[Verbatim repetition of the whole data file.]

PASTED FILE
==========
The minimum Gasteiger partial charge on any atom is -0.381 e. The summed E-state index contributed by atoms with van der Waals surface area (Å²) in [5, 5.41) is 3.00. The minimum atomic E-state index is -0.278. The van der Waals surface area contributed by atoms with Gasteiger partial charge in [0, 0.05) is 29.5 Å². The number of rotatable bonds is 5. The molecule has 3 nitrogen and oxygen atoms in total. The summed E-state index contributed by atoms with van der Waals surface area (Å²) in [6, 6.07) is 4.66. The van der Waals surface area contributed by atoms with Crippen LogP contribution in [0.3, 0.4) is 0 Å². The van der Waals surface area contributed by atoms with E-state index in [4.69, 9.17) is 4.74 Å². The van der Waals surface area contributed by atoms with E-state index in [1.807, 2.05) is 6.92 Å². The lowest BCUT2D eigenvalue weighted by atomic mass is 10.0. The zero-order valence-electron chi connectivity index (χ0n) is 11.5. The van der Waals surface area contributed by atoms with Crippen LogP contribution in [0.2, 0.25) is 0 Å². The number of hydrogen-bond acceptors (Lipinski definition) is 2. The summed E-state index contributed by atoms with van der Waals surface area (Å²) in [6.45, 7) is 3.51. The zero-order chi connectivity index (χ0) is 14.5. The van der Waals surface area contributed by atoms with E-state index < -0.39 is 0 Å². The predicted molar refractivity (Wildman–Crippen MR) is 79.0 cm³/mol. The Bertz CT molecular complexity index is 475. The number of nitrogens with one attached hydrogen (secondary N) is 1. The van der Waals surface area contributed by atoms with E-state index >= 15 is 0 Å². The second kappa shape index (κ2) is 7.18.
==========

The minimum Gasteiger partial charge on any atom is -0.381 e. The summed E-state index contributed by atoms with van der Waals surface area (Å²) in [5, 5.41) is 3.00. The minimum atomic E-state index is -0.278. The van der Waals surface area contributed by atoms with Gasteiger partial charge in [0, 0.05) is 29.5 Å². The number of rotatable bonds is 5. The molecule has 3 nitrogen and oxygen atoms in total. The summed E-state index contributed by atoms with van der Waals surface area (Å²) in [6, 6.07) is 4.66. The van der Waals surface area contributed by atoms with Crippen LogP contribution in [0.3, 0.4) is 0 Å². The van der Waals surface area contributed by atoms with E-state index in [4.69, 9.17) is 4.74 Å². The van der Waals surface area contributed by atoms with E-state index in [1.807, 2.05) is 6.92 Å². The lowest BCUT2D eigenvalue weighted by atomic mass is 10.0. The zero-order valence-electron chi connectivity index (χ0n) is 11.5. The van der Waals surface area contributed by atoms with Crippen LogP contribution in [0.2, 0.25) is 0 Å². The number of hydrogen-bond acceptors (Lipinski definition) is 2. The summed E-state index contributed by atoms with van der Waals surface area (Å²) in [6.45, 7) is 3.51. The zero-order chi connectivity index (χ0) is 14.5. The van der Waals surface area contributed by atoms with E-state index < -0.39 is 0 Å². The predicted molar refractivity (Wildman–Crippen MR) is 79.0 cm³/mol. The Bertz CT molecular complexity index is 475. The number of nitrogens with one attached hydrogen (secondary N) is 1. The van der Waals surface area contributed by atoms with E-state index >= 15 is 0 Å². The second kappa shape index (κ2) is 7.18.